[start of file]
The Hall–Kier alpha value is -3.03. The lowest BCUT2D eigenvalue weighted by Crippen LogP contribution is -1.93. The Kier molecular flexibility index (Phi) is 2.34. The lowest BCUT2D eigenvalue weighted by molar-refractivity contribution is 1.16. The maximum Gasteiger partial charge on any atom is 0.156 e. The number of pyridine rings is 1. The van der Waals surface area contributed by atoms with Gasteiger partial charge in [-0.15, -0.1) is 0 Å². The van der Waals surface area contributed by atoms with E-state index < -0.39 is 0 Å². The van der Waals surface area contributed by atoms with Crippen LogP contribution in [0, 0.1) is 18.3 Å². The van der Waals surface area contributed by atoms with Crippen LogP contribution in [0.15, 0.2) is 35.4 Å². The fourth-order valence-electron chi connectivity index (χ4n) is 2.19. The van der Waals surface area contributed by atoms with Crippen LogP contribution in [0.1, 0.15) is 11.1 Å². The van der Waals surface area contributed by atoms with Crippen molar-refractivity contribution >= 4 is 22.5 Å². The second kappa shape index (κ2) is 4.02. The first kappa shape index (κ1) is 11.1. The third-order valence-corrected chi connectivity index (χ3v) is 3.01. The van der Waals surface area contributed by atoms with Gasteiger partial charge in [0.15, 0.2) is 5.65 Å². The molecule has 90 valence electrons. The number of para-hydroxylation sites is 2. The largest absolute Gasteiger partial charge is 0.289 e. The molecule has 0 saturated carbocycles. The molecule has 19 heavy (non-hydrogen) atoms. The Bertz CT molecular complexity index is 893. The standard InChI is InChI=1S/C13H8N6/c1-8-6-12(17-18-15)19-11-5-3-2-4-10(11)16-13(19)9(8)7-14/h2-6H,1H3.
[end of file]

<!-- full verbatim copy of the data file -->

The Hall–Kier alpha value is -3.03. The lowest BCUT2D eigenvalue weighted by Crippen LogP contribution is -1.93. The Kier molecular flexibility index (Phi) is 2.34. The lowest BCUT2D eigenvalue weighted by molar-refractivity contribution is 1.16. The maximum Gasteiger partial charge on any atom is 0.156 e. The number of pyridine rings is 1. The van der Waals surface area contributed by atoms with Gasteiger partial charge in [-0.15, -0.1) is 0 Å². The van der Waals surface area contributed by atoms with E-state index < -0.39 is 0 Å². The van der Waals surface area contributed by atoms with Crippen LogP contribution in [0, 0.1) is 18.3 Å². The van der Waals surface area contributed by atoms with Crippen LogP contribution in [0.15, 0.2) is 35.4 Å². The fourth-order valence-electron chi connectivity index (χ4n) is 2.19. The van der Waals surface area contributed by atoms with Crippen LogP contribution in [0.1, 0.15) is 11.1 Å². The van der Waals surface area contributed by atoms with Crippen molar-refractivity contribution >= 4 is 22.5 Å². The second kappa shape index (κ2) is 4.02. The first kappa shape index (κ1) is 11.1. The third-order valence-corrected chi connectivity index (χ3v) is 3.01. The van der Waals surface area contributed by atoms with Gasteiger partial charge in [0.15, 0.2) is 5.65 Å². The molecule has 90 valence electrons. The number of para-hydroxylation sites is 2. The largest absolute Gasteiger partial charge is 0.289 e. The molecule has 0 saturated carbocycles. The molecule has 19 heavy (non-hydrogen) atoms. The Bertz CT molecular complexity index is 893. The standard InChI is InChI=1S/C13H8N6/c1-8-6-12(17-18-15)19-11-5-3-2-4-10(11)16-13(19)9(8)7-14/h2-6H,1H3.